The solution to the fundamental paradox of human existence, the Baha’i teachings say, is the revelation of the divine from the supreme prophets and messengers in each age.
For Baha’is, all beings are signs and indications of the divine. The human mind can only understand the realm of the appearance, the realm of prophets, the realm of the phenomena. However, by divine decree mediation between God and humans does exist in the realm of those supreme messengers of God in whom the invisible becomes visible. These prophets of God, who appear in each age in accordance with the concurrent stage of human development, exemplify the highest perfections and the actualization of the divine signs latent in all humanity.
The second level of unity is precisely related to the realm of the messengers of God. According to Baha’u’llah, all divine messengers and prophets—like Krishna, Buddha, Moses, Jesus, Muhammad, the Bab, and Baha’u’llah—are in fact one and the same essence.
Baha’u’llah taught the unity of all messengers of God and the unity of all religions. He argued that the truth and the purpose of all religions are the same—divine revelation is one, but it takes different forms in accordance with the stage of development of human cultures and their specific historical and social needs. Baha’is believe that the teachings of all religions therefore are equally valid and true.
Divine messengers, Baha’u’llah wrote, are spiritual physicians who prescribe different medicine depending on the specific illness of their patients—and of the world at the time. All those medicines are equally necessary for the well-being of humanity. However, the medicines must change in accordance with the change in illness. It is for this reason that Baha’u’llah talked about “progressive revelation” while emphasizing the unity of divine revelation.
Similarly, Baha’u’llah used the metaphor of the sun and horizons to convey the same idea. The divine reality of all different prophets of God is one and the same, like the same sun which appears each time from a different point on the horizon. Therefore, what differentiates Jesus and Buddha is not their essential reality—but only their human appearance. They are different dawning-points from which the same divine reality shines over the hearts of humanity.
Baha’u’llah’s message initiated a revolution in religious thought and practice. He simultaneously eliminated the causes of religious discord and rejected religious traditionalism, arguing for the thesis of progressive revelation and the renewal of divine teaching corresponding to the stage of the development of human culture. We have here something entirely new: a religious outlook which is both a metaphysics of love and a metaphysics of sociocultural progress and advancement.
Following the two previous levels of unity, Baha’u’llah also spoke of the unity of humankind—a metaphysical and essential reality and truth. It means that all humans are endowed with the reflection of divine attributes in their beings. Baha’is see the human soul as a mirror of divine attributes—a sacred reality. The task of humanity, therefore, is to purify the mirror of their existence so that the divine unity will become visible at individual, social, cultural, economic, political, and intellectual levels of human reality.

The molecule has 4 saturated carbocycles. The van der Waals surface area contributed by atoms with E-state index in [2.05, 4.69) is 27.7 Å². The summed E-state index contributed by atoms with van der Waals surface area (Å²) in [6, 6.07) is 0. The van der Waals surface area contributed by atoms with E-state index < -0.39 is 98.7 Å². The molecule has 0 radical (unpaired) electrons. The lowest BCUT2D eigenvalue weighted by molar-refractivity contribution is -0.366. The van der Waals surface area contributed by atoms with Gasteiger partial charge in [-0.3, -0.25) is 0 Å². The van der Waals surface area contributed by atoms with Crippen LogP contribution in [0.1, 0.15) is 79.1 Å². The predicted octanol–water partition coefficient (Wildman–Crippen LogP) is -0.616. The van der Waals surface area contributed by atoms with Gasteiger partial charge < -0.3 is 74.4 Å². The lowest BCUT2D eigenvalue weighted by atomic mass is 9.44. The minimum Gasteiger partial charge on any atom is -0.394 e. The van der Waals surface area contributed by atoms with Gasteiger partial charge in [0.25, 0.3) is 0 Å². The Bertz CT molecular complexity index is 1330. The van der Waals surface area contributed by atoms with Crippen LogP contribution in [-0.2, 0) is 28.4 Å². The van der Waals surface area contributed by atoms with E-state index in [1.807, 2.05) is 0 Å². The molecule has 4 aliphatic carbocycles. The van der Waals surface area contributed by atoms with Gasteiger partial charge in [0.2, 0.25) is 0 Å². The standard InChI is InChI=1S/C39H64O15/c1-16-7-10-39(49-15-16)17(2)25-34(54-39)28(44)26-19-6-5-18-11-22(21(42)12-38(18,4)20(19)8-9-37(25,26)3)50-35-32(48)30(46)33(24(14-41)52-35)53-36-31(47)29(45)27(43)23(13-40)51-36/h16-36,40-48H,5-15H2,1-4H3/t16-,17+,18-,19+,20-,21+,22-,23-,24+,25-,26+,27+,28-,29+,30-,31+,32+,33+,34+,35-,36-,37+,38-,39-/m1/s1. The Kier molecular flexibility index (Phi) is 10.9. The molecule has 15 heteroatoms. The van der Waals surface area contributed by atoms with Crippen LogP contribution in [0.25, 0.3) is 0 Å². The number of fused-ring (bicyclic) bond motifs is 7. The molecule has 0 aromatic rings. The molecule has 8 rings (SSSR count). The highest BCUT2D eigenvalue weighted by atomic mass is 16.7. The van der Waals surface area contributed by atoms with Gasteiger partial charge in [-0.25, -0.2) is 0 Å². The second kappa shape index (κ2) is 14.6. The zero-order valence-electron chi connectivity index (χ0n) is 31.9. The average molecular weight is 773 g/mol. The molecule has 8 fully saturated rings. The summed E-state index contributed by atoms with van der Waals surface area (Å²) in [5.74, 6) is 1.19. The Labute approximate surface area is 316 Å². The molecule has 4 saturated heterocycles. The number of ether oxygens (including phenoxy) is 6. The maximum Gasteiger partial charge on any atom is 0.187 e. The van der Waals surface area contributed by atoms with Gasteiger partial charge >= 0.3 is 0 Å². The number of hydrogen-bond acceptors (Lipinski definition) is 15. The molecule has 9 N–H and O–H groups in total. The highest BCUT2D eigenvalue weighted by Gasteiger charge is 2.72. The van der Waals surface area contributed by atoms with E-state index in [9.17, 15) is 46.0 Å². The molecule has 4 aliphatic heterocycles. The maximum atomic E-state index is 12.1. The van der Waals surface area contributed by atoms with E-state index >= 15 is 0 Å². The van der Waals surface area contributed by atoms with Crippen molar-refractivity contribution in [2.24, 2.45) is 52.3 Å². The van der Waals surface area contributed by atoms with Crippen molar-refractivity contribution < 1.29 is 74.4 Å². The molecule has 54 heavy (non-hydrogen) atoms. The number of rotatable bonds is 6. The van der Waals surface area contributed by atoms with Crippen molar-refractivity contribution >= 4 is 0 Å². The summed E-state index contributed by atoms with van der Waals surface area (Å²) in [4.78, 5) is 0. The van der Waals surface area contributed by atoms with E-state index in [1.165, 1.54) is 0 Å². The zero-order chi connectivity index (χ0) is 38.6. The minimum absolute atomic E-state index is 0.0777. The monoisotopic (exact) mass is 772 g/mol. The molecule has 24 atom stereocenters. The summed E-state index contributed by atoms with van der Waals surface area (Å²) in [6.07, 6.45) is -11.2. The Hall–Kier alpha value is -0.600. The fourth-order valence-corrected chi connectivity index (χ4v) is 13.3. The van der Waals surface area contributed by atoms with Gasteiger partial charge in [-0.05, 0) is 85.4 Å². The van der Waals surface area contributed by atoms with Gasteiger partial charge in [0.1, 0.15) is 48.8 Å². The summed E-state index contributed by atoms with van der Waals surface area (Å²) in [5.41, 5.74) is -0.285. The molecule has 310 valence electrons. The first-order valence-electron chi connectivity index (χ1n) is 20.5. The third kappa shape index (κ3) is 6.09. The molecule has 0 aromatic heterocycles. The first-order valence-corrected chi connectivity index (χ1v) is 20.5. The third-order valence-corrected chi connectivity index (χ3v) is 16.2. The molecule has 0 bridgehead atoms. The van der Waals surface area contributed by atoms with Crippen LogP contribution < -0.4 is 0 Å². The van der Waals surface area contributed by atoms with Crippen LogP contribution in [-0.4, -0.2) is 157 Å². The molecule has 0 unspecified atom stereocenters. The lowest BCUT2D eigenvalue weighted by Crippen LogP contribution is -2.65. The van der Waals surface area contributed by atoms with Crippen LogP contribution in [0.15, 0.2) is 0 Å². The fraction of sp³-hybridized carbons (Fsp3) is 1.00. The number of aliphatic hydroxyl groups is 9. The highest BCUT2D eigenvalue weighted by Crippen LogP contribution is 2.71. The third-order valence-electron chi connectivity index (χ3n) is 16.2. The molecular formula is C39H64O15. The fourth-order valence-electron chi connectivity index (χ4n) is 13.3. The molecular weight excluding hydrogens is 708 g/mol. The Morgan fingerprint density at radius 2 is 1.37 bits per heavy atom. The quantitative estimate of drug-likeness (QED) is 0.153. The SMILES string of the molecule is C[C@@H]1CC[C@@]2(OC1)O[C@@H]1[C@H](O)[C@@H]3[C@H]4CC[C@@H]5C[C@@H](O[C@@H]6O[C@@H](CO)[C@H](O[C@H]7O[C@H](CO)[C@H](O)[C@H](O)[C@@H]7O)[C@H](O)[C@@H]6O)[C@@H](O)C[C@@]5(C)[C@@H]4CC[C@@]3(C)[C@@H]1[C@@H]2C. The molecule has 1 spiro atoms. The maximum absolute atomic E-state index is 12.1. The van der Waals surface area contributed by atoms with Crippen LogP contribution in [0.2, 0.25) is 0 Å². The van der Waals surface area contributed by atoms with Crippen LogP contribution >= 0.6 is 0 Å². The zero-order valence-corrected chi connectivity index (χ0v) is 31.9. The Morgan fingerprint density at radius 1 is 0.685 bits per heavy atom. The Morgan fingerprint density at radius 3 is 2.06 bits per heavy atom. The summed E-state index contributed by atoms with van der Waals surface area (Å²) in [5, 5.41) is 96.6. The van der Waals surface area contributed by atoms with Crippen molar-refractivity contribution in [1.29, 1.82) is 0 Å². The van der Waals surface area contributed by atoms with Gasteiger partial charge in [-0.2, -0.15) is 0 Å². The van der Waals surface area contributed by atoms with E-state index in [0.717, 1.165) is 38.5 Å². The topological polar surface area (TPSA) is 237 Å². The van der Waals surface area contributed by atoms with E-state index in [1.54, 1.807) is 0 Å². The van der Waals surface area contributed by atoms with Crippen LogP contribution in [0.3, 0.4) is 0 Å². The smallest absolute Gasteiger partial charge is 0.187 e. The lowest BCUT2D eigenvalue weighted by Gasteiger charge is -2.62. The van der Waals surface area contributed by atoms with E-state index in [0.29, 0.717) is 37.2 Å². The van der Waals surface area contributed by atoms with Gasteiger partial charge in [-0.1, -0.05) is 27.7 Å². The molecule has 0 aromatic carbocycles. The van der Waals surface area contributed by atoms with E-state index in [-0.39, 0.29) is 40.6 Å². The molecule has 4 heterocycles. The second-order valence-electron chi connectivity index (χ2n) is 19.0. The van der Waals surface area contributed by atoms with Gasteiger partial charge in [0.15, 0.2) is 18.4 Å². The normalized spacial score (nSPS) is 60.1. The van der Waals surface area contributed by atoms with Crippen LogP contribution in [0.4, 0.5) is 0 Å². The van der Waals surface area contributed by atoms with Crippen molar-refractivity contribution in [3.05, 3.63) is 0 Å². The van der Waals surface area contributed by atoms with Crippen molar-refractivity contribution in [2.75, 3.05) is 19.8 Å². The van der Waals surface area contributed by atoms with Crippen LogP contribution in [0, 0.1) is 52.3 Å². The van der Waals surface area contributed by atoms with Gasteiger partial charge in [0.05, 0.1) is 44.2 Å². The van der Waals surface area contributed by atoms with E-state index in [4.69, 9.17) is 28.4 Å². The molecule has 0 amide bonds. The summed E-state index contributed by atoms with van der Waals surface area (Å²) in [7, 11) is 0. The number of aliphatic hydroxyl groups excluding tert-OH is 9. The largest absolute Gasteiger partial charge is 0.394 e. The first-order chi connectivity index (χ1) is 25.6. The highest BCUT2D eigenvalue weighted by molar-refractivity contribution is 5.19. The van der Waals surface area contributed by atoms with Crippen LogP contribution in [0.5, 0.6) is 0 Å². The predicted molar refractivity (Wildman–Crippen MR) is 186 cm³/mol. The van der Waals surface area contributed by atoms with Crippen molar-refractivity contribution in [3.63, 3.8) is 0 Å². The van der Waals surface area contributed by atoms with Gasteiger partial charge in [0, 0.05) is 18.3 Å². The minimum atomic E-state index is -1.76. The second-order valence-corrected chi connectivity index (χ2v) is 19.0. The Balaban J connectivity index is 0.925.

In other words, the realization of the divine in human life is not conditioned on flight from social and cultural life and avoidance from participation in the advancement of human civilization.
On the contrary, the Baha’i teachings say the divine essence of humanity can only be realized through history, human civilization, and social progress. Therefore, the spiritual challenge of humanity is to create moral, spiritual, social, economic, and political culture and institutions which make it possible for the latent, sacred unity of humankind to be realized in their actual life, and in the midst of the diversity of individuals and cultures.
This unity in diversity represents the forward movement of a lengthy historical process. Up to the present, the unity of humanity had been expressed only in limited and particularistic ways. National unity, so far, has been the ultimate achievement of human unity. However, Baha’u’llah taught that today the historic mission of humanity involves achieving the oneness of humankind on a global stage, and in a higher form of culture and institutions which would reflect the equality and unity of all human beings. Baha’u’llah’s concept of the coming of age of humanity is precisely this same process of the manifestation of love and unity at the global institutional level:
We desire but the good of the world and the happiness of the nations …. That all nations should become one in faith and all men as brothers; that the bonds of affection and unity between the sons of men should be strengthened; that diversity of religion should cease, and differences of race be annulled—what harm is there in this? … Yet so it shall be; these fruitless strifes, these ruinous wars shall pass away, and the ‘Most Great Peace’ shall come …. These strifes and this bloodshed and discord must cease, and all men be as one kindred and one family … Let not a man glory in this, that he loves his country; let him rather glory in this, that he loves his kind …. – Baha’u’llah, The Proclamation of Baha’u’llah, p. viii.